Age- and BP-Stratified Effects of BP-Lowering Pharmacotherapy

Quick Takes

  • Pharmacological BP lowering is effective for older adults and should be considered for management of elevated BP irrespective of age.
  • Absolute CV risk reduction is significant among older age groups.
  • No evidence of adverse mortality associated with pharmacological BP lowering was observed for any age group.

Study Questions:

Is pharmacological blood pressure (BP) lowering associated with cardiovascular (CV) outcomes among older adults?


This meta-analysis included participants from randomized clinical trials which compared pharmacological BP lowering versus placebo or other classes of BP-lowering medications or between more versus less intensive treatment strategies. Included trials had to have at least 1,000 person-years of follow-up in each treatment group. Participants with a previous history of heart failure were excluded. Data were obtained from the Blood Pressure Lowering Treatment Trialists’ Collaboration. Patient-level data were grouped by age using five groups (<55 years, 55-64, 65-74, 75-84, and ≥85 years). Baseline systolic BP was grouped into seven categories (from <120 mm Hg to ≥170 mg Hg). Baseline diastolic BP was grouped into six categories (from <70 mm Hg to ≥110 mm Hg). The primary outcome was a composite of fatal or nonfatal stroke, fatal or nonfatal myocardial infarction or ischemic heart disease, or heart failure causing death or requiring hospital admission. The secondary outcomes were all-cause death and each component of the primary outcome.


A total of 358,707 participants from 51 randomized clinical trials were included in this meta-analysis. The age of participants at randomization ranged from 21 years to 105 years (median 65 years [interquartile range, 59–75 years]), 128,506 (35.8%) 65–74 years, 54,016 (15.1%) 75–84 years, and 4,788 (1.3%) ≥85 years. The hazard ratios for the risk of major CV events per 5 mm Hg reduction in systolic BP for each age group were 0.82 (95% confidence interval, 0.76–0.88) in individuals <55 years, 0.91 (0.88–0.95) in those aged 55–64 years, 0.91 (0.88–0.95) in those aged 65–74 years, 0.91 (0.87–0.96) in those aged 75–84 years, and 0.99 (0.87–1.12) in those aged ≥85 years. Similar patterns of proportional risk reductions were observed for a 3 mm Hg reduction in diastolic BP. Absolute risk reductions for major CV events varied by age and were larger in older groups.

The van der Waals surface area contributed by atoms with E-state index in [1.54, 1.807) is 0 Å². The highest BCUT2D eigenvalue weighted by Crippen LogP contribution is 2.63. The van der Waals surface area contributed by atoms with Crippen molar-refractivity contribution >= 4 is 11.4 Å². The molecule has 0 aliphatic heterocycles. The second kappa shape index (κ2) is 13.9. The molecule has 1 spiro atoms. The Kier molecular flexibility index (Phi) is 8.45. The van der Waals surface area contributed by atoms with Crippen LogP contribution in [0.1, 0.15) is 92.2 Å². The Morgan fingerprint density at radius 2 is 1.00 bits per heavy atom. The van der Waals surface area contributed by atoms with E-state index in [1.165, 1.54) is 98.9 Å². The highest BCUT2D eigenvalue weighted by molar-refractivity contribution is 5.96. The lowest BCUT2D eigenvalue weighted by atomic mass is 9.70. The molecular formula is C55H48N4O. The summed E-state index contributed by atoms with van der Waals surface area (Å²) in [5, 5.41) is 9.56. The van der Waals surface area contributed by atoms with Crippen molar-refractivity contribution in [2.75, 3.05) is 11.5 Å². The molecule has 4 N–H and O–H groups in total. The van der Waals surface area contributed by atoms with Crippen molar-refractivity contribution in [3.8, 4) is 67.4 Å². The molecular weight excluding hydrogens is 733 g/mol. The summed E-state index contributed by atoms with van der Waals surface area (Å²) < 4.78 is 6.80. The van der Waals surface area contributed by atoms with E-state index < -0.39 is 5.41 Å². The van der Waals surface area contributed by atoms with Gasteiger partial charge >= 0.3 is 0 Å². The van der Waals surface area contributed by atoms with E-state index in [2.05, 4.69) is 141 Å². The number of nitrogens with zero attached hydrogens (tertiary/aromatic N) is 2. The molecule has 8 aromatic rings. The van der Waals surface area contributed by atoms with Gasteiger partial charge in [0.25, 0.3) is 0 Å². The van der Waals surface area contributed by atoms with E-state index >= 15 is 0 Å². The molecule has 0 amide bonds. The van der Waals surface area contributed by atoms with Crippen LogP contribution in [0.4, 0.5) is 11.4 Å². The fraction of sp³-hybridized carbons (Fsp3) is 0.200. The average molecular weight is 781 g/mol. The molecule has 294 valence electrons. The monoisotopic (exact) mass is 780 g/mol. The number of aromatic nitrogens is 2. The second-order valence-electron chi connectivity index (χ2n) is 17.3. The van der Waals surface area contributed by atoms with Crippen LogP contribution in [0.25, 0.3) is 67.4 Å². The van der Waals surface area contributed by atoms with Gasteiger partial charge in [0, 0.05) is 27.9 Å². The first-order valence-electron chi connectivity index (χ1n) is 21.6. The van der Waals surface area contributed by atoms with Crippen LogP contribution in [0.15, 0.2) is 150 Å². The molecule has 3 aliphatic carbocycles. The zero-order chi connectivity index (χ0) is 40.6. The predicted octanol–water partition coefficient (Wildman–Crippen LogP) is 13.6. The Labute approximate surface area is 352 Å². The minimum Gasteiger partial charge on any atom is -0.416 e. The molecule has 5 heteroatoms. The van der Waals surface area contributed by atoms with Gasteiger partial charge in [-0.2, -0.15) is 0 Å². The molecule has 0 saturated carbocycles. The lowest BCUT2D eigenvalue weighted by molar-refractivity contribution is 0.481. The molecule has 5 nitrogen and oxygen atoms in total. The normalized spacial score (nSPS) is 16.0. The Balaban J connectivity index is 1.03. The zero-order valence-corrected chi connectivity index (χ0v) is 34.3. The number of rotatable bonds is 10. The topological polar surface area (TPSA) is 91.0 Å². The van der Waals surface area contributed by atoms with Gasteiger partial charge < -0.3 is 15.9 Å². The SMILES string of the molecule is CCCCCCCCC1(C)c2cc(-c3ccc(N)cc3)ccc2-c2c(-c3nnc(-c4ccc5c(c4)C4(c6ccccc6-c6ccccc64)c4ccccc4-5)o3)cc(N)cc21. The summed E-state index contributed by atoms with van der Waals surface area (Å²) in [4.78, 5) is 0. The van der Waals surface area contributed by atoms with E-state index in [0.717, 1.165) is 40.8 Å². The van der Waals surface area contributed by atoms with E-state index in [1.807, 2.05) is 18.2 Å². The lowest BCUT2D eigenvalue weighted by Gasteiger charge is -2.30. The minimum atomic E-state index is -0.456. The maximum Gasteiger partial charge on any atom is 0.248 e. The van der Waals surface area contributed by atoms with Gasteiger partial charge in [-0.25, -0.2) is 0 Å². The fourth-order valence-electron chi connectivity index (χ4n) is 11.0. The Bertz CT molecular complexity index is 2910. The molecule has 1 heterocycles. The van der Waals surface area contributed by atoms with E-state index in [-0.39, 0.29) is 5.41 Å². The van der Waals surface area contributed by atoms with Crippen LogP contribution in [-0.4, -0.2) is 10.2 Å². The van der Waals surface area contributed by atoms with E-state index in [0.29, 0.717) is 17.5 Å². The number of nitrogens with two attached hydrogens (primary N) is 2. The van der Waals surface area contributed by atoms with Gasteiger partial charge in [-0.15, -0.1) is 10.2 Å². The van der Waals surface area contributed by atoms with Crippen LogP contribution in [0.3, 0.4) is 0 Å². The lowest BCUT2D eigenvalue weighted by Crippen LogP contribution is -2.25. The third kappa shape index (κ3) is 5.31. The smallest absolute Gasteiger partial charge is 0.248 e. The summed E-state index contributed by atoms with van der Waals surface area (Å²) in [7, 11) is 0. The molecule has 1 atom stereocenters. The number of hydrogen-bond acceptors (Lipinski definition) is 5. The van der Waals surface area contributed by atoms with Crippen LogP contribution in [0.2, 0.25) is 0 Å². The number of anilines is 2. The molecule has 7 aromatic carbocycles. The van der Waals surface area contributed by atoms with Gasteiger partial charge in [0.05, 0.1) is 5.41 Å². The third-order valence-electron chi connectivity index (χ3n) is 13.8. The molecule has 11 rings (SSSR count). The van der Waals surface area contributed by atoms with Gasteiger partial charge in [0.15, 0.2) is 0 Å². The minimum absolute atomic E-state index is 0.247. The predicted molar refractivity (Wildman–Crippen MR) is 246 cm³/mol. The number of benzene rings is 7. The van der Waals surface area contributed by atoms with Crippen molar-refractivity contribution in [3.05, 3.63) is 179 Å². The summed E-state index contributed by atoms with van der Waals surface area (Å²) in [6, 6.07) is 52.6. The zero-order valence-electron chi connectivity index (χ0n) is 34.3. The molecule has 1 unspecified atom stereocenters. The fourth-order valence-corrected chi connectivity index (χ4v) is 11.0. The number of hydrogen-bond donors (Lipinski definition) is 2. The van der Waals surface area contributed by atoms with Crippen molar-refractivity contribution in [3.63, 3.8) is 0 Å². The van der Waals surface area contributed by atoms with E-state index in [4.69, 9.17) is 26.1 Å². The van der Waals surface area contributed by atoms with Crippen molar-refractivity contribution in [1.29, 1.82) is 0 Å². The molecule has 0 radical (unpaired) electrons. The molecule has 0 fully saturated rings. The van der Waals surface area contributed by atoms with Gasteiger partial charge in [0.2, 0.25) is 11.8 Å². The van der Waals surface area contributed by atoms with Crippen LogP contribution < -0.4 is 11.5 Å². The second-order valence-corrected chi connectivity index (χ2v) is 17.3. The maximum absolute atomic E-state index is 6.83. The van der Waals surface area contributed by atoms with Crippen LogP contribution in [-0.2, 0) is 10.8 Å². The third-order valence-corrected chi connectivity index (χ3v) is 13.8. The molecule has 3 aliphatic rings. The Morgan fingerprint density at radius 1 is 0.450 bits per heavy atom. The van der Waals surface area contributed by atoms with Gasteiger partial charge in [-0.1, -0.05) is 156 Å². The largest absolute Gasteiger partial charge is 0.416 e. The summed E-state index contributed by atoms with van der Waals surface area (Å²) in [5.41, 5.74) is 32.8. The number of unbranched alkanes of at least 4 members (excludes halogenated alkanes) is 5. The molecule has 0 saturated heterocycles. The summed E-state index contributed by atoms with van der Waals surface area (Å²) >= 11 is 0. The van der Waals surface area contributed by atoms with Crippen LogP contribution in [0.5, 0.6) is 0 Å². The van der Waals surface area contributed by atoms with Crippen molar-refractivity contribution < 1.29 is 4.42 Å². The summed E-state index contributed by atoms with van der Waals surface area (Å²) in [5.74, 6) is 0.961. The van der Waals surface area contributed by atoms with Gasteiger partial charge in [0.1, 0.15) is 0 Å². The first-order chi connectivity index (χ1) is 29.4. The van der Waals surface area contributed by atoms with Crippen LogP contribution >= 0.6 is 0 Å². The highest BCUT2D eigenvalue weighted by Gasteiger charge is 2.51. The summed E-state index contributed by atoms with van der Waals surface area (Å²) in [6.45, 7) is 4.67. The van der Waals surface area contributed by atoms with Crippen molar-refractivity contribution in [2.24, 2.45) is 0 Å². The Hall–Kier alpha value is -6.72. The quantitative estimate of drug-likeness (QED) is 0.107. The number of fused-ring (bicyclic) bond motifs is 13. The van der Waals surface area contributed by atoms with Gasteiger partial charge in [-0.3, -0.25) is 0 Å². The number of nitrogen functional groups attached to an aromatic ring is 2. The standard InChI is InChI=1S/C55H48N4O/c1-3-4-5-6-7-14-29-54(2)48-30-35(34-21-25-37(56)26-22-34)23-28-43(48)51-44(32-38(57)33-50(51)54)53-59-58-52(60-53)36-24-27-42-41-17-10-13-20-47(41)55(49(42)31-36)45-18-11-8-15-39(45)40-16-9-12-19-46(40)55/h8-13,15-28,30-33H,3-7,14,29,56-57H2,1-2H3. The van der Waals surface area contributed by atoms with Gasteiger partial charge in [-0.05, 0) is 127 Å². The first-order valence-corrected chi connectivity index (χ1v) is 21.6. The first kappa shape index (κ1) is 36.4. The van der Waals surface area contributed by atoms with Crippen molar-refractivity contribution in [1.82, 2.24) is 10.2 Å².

The investigators concluded that pharmacological BP reduction is effective into old age, with no evidence that relative risk reductions for prevention of major CV events vary by systolic or diastolic BP levels at randomization, down to <120/70 mm Hg. Pharmacological BP reduction should, therefore, be considered an important treatment option regardless of age, with the removal of age-related BP thresholds from international guidelines.


These data support the use of antihypertensive medications to treat BP, even among older adults. Furthermore, this meta-analysis demonstrated significant absolute risk reduction in CV events associated with pharmacologic BP treatment.

Clinical Topics: Cardiovascular Care Team, Diabetes and Cardiometabolic Disease, Geriatric Cardiology, Heart Failure and Cardiomyopathies, Prevention, Acute Heart Failure, Hypertension

Keywords: ESC Congress, ESC21, Aged, 80 and over, Antihypertensive Agents, Blood Pressure, Diastole, Geriatrics, Heart Failure, Hypertension, Hypotension, Metabolic Syndrome, Myocardial Infarction, Myocardial Ischemia, Primary Prevention, Risk, Risk Reduction Behavior, Stroke, Systole, Treatment Outcome

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